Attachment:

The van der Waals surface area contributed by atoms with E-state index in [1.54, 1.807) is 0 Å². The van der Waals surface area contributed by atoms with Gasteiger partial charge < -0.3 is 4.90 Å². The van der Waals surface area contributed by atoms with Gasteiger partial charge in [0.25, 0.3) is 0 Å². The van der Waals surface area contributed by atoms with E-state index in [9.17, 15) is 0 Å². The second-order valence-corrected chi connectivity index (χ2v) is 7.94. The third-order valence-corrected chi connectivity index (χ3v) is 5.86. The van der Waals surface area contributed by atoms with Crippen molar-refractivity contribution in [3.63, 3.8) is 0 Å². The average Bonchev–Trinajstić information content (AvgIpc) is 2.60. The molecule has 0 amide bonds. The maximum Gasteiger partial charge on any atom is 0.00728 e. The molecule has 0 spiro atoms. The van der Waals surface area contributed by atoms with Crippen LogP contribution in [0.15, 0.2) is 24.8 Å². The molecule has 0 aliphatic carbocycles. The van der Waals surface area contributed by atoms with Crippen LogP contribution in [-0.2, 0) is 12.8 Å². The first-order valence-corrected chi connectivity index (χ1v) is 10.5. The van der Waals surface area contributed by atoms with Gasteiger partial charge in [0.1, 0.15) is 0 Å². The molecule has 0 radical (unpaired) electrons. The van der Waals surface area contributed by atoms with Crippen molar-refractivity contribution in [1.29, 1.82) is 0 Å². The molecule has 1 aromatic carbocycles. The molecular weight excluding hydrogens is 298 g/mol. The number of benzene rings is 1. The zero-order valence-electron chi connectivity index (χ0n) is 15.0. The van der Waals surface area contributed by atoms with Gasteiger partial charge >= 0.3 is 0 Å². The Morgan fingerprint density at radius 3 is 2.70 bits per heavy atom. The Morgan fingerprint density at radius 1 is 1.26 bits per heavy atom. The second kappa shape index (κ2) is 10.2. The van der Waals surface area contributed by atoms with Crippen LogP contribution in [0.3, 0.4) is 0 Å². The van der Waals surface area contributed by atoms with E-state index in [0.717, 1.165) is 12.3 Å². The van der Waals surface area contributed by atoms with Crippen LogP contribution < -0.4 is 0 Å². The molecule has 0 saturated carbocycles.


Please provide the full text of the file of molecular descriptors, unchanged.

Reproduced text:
The van der Waals surface area contributed by atoms with E-state index in [1.54, 1.807) is 0 Å². The van der Waals surface area contributed by atoms with Gasteiger partial charge < -0.3 is 4.90 Å². The van der Waals surface area contributed by atoms with Gasteiger partial charge in [0.25, 0.3) is 0 Å². The van der Waals surface area contributed by atoms with E-state index in [9.17, 15) is 0 Å². The second-order valence-corrected chi connectivity index (χ2v) is 7.94. The third-order valence-corrected chi connectivity index (χ3v) is 5.86. The van der Waals surface area contributed by atoms with Crippen molar-refractivity contribution in [3.63, 3.8) is 0 Å². The average Bonchev–Trinajstić information content (AvgIpc) is 2.60. The molecule has 0 amide bonds. The maximum Gasteiger partial charge on any atom is 0.00728 e. The molecule has 0 spiro atoms. The van der Waals surface area contributed by atoms with Crippen LogP contribution in [0.15, 0.2) is 24.8 Å². The molecule has 0 aliphatic carbocycles. The van der Waals surface area contributed by atoms with Crippen LogP contribution in [-0.2, 0) is 12.8 Å². The first-order valence-corrected chi connectivity index (χ1v) is 10.5. The van der Waals surface area contributed by atoms with Gasteiger partial charge in [0.1, 0.15) is 0 Å². The molecule has 0 radical (unpaired) electrons. The van der Waals surface area contributed by atoms with Crippen molar-refractivity contribution in [1.29, 1.82) is 0 Å². The molecule has 1 aromatic carbocycles. The molecular weight excluding hydrogens is 298 g/mol. The number of benzene rings is 1. The zero-order valence-electron chi connectivity index (χ0n) is 15.0. The van der Waals surface area contributed by atoms with Gasteiger partial charge >= 0.3 is 0 Å². The Morgan fingerprint density at radius 3 is 2.70 bits per heavy atom. The Morgan fingerprint density at radius 1 is 1.26 bits per heavy atom. The second kappa shape index (κ2) is 10.2. The van der Waals surface area contributed by atoms with Crippen LogP contribution in [0.3, 0.4) is 0 Å². The van der Waals surface area contributed by atoms with E-state index in [0.717, 1.165) is 12.3 Å². The van der Waals surface area contributed by atoms with Crippen LogP contribution < -0.4 is 0 Å². The molecule has 0 saturated carbocycles.